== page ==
10 Tips for Going on Vacation with a Child who has Sensory or Motor Challenges

Have you found yourself asking the question “We want to go on a vacation but we’re not sure how our child will react?”

Going on vacation with children is challenging, but going on vacation with a child who has sensory or motor challenges is especially challenging.  However, I’m sure you would agree that taking a break would be beneficial to everyone.  So, let’s talk about some strategies that could help both you and your child. Choose a setting that the child may find interesting and fun.

Limit the number of hours – If it’s going to be noisy or busy, try to limit the number of hours you’re there and make sure that you have a plan B for some down time to regroup.

Plan ahead – either go through pictures, create a social story or view on a lap top to let the child know where you’re going and what they’ll be seeing.

Call ahead – Ask about special accommodation if you think it will make your life easier. You’d be surprised at what businesses can and will do to help you.

Anticipate where along the way your child may have challenges – Such as, the check-in at the airport, boarding the plane, disembarking the plane, or activities for a long car drive.

Don’t rush – We all lose it when we’re rushing, and your child can sense your angst.

Aside from the fun, think about all the social, emotional and cognitive benefits of a change of environment.

Expose your child to as much of the world as possible – Spending time in a variety of environments creates more opportunities to see, think, feel, move and explore. 

Expose the world to your child – It is so important! Autism awareness, Cerebral Palsy awareness, wheelchair use. Exposing people to children who are neurodiverse or who use adaptive equipment is an important part of inclusion and accessibility.

Enjoy each other – Family time is really important!

Change of Scenery – You’ve worked really hard, and it’s really important for you to have a change of scenery.

Ultimately, on the surface vacation is simply fun. On a deeper level, it allows a family to create new memories, participate in new experiences, and to do it together.  Every minute of every day is a teaching experience. By changing the experience, you’re expanding your child’s scope of the world.  

This experience will look different for each family based on finances, location and the abilities of a child. But, when all is said and done, and A LOT of preplanning, everyone comes out on the other side empowered. 

Your child will be exposed to things that cannot be taught at home or in a classroom, a trip expands your child’s life experiences thereby expanding their horizons, and lastly, make accessibility a current topic for places of business and in the general populace.  Go and see all you possibly can.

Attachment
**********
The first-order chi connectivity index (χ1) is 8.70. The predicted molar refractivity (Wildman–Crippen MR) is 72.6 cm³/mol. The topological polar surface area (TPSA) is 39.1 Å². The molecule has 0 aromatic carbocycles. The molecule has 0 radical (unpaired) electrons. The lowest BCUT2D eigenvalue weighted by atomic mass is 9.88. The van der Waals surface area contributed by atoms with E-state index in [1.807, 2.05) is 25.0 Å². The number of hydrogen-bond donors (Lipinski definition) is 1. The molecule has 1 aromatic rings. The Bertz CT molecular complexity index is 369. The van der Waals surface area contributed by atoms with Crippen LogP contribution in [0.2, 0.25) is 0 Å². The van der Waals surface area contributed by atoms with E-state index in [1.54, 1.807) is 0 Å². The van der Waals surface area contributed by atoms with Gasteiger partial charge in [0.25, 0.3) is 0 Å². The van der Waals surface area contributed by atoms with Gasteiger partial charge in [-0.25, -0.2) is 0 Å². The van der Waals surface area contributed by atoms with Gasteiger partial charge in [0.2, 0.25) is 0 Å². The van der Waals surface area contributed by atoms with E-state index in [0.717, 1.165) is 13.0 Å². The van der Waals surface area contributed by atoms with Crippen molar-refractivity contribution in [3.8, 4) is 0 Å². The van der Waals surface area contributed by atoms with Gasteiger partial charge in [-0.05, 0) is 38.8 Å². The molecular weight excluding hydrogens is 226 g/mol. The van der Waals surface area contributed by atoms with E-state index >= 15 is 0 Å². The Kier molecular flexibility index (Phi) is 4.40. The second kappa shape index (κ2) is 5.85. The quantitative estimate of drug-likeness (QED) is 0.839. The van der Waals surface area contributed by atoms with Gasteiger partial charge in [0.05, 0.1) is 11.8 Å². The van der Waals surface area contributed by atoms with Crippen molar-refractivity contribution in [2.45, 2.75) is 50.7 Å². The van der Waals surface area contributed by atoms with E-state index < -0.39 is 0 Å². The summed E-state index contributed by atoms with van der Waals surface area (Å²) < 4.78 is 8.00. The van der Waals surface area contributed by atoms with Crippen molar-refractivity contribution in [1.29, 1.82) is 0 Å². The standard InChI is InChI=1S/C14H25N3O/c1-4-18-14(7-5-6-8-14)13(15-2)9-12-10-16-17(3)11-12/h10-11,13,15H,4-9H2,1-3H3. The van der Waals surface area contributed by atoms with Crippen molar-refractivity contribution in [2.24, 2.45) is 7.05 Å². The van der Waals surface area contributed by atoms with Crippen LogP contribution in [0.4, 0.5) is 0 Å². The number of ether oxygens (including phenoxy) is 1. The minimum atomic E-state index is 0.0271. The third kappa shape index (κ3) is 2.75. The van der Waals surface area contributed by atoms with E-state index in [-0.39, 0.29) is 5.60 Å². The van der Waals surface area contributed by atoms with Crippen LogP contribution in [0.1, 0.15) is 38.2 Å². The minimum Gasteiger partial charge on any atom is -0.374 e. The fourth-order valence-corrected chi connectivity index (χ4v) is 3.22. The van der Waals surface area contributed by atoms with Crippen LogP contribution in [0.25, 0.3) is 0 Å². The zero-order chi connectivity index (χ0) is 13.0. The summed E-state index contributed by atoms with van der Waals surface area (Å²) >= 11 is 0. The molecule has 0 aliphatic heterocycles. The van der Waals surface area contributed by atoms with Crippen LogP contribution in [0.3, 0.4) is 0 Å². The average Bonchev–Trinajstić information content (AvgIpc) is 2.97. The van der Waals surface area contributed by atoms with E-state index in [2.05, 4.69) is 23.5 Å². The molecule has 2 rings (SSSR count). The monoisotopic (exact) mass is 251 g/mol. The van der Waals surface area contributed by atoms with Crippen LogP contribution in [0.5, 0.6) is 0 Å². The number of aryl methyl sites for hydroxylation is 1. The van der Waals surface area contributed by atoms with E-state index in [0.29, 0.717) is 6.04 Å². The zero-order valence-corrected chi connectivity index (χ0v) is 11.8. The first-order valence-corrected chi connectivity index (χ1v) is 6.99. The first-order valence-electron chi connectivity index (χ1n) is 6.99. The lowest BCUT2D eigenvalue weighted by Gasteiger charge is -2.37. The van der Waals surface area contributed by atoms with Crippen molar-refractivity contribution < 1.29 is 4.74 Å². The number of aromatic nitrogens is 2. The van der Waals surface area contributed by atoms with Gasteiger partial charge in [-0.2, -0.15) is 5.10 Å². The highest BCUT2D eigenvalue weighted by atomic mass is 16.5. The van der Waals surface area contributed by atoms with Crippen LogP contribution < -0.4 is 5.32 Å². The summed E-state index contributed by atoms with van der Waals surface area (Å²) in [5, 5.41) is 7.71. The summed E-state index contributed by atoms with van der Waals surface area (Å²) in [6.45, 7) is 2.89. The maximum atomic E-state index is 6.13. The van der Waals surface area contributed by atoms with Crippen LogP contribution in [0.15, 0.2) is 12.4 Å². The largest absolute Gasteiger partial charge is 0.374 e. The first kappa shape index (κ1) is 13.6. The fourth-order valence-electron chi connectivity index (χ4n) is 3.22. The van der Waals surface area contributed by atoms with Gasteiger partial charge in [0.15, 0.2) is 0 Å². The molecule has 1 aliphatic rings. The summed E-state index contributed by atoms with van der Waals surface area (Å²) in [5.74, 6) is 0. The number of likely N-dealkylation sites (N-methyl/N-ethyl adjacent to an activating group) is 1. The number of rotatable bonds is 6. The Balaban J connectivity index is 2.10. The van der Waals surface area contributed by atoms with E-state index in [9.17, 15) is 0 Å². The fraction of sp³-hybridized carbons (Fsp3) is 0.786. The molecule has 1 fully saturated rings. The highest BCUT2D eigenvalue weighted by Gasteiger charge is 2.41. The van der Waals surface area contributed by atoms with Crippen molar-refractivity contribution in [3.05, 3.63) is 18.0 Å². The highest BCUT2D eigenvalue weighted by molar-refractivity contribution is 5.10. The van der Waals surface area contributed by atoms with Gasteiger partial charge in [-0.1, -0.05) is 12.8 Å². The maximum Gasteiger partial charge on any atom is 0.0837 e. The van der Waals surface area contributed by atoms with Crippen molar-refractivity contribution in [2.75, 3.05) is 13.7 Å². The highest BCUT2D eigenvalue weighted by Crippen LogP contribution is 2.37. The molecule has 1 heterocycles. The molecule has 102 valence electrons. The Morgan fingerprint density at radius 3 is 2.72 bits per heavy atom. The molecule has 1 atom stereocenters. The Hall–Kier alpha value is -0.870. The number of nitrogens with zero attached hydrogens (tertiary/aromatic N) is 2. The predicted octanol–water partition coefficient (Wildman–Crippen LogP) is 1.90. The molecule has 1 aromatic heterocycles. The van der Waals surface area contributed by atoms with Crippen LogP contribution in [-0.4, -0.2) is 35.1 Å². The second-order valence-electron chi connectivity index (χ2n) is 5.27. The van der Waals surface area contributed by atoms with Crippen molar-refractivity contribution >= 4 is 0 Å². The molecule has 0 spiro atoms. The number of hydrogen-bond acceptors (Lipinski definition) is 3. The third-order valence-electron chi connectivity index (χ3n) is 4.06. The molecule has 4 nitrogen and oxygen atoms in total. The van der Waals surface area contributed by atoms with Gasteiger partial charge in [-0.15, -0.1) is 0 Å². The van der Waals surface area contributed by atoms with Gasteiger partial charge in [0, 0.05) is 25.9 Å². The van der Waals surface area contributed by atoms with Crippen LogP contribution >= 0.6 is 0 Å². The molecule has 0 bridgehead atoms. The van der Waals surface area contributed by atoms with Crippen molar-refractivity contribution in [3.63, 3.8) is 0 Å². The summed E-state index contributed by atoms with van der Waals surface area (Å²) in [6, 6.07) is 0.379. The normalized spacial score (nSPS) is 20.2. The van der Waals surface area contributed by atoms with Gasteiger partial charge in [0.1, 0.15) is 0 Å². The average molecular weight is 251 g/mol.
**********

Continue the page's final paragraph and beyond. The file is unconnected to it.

Photo by RODNAE Productions from Pexels

How to Have a Memorable Staycation

It happens to me every year. I’m not a huge traveler, but the summer months give me the itch to get away.

This year, the feeling is no different, but the options couldn’t be any more different. In years past, we could search for some good hotel deals or an Airbnb. This year, our concerns for our safety, especially the safety of our medically complex two-year-old, led us to decide that it wasn’t really worth it to take the risk of a getaway.

This year probably won’t be the only time we staycation. Money, time, and health all play big factors in being able to physically get away. Instead of allowing the lost adventure to get us down, we planned a silly staycation this year to give us a bit of a change of pace.

Day 1: Camping

To start, we bought a cheap tent on Amazon and borrowed an air mattress. On the first day of our “getaway,” we set up the tent and filled it with cozy blankets and pillows. We spent the day going for walks and bike rides and playing outdoor games.

For dinner, we made campfire nachos and smores. At bedtime, I set up my phone for a movie, and then it was lights-out.

The best part of this backyard camping trip? Mommy got to go inside to sleep when a certain little one was hogging the bed. 🙂

Day 2: New York City

We woke up in the tent and “headed off” to New York the next day. We set up a little pretend airplane trip, complete with peanuts and pretzels (and, another perk, much shorter than your typical plane ride).

After “landing” and some freetime, we headed to a Broadway show by watching Hamilton on Disney+. (There are lots of other Broadway shows available to stream online if you would like something without the questionable language. :))